Conventionally, cultured meat companies produce cultured beef by assembling muscle fibres, which is essentially the main part of animal meat.
But animal meat isn’t all about the muscle, with the presences of fat tissues and blood vessels play a role in giving meat that steak-like structure.
For cultured beef, creating a steak with a composition and a structure similar to real steak still remains a challenge, which involve fat cells and aligning muscle cells together.
“Wagyu has a marbling structure due to its fat composition. So, we wanted to construct a structured wagyu beef similar to the actual wagyu beef by assembling three types of bovine cell fibers (muscle, fat, and vessel),” said Professor Michiya Matsusaki from the Graduate School of Engineering, Osaka University.
Matsusaki and his team published the findings in Nature.
How it works
In this study, a total of 42 muscle fibres, 28 adipose tissues, and two blood capillaries were constructed by tendon-gel integrated bioprinting and manually assembled to fabricate steak-like meat.
Matsusaki explains more in this video.
“Up to our knowledge, this is the first report to demonstrate the fabrication of whole-cut cultured meat-like tissue that was composed of three types of primary bovine cells isolated from an edible meat block and was modeled into a real meat’s structure,” researchers said.
At present, the demonstrated cultured steak-like tissue is still inedible, which Matsusaki explained was because of the use of a non food-grade culture media.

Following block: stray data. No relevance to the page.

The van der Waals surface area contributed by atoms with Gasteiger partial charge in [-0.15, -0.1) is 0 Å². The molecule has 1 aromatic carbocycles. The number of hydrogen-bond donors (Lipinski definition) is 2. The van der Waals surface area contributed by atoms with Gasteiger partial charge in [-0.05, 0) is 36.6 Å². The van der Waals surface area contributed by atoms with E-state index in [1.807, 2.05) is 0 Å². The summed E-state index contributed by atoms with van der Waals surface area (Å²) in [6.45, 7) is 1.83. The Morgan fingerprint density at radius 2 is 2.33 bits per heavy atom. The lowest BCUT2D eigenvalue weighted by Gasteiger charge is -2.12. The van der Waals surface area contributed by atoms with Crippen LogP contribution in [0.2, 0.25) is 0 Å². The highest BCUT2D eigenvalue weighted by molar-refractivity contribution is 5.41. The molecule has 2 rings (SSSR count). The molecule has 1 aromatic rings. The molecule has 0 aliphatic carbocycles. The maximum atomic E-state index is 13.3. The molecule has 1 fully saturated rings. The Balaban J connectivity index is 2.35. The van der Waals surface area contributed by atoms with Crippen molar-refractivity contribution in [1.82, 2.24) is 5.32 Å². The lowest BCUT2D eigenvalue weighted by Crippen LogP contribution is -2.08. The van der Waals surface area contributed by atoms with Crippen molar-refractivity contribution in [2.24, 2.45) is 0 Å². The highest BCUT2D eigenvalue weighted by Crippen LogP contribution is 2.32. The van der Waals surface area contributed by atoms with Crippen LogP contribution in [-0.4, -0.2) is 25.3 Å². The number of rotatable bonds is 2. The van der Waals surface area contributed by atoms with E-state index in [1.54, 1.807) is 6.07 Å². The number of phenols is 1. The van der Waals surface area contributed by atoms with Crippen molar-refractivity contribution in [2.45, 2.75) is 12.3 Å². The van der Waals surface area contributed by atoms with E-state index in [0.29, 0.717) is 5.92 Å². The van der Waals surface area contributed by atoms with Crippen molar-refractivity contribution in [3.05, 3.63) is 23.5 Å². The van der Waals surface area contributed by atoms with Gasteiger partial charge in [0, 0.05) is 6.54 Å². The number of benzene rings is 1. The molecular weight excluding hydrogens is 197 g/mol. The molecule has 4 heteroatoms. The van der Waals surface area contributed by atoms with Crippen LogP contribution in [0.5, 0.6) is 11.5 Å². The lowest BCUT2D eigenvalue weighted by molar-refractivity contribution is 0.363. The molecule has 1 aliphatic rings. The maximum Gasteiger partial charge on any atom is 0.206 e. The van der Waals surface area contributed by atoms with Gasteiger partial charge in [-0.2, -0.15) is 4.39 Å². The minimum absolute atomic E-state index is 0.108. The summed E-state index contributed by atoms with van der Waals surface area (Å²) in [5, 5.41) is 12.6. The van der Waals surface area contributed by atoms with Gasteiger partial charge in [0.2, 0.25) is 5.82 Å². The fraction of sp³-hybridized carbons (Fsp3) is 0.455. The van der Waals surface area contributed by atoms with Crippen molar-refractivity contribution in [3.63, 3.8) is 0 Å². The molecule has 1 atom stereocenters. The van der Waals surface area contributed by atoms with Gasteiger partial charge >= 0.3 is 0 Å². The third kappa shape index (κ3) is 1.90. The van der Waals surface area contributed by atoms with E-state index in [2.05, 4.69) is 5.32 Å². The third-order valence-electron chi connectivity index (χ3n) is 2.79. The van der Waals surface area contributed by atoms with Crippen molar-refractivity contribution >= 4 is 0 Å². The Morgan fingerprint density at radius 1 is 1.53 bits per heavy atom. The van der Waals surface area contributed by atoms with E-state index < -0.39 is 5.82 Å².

“We are working on switching to a food-grade culture, and by this fiscal year, we can fabricate an edible meat.”
According to Matsusaki, it cost around JPY100,000 (US$900) for the construction of a 1.5cm piece of meat.
Cultured meat market
The cultured meat industry has been growing and attracting significant investments in recent years. There’s Israel’s Aleph Farms and Dutch Mosa Meat making cultivated beef, US’s Eat Just with its cultured chicken, not to mention cultured seafood by Singapore’s Shiok Meats and Hong Kong Avant Foods.
So far, some of these firms have indicated interest in going to market soon, but only Eat Just’s cultured chicken ingredient has been granted regulatory approval for sale in Singapore.
Of these companies, only some are using 3D-bioprinting, which is still relatively new in the cultured meat space.
One of these companies is Aleph Farms which unveiled a 3D-bioprinted ribeye this year, and plans to bring its cultured meat to market next year.
Various tissue engineering techniques such as cell sheet engineering, cell fibre engineering, cell culture on a 3D-printed scaffold, and 3D cell printing could be used to achieve a steak-like structure.
Among these, 3D cell printing is promising due to its advantages of scalability and controllability of structure and composition.
Matsusaki predicts companies will start commercialising products using 3D-bioprinting in the next three to four years.
“Engineered whole cut meat-like tissue by the assembly of cell fibers using tendon-gel integrated bioprinting”
Authors: Michiya Matsusaki, et al.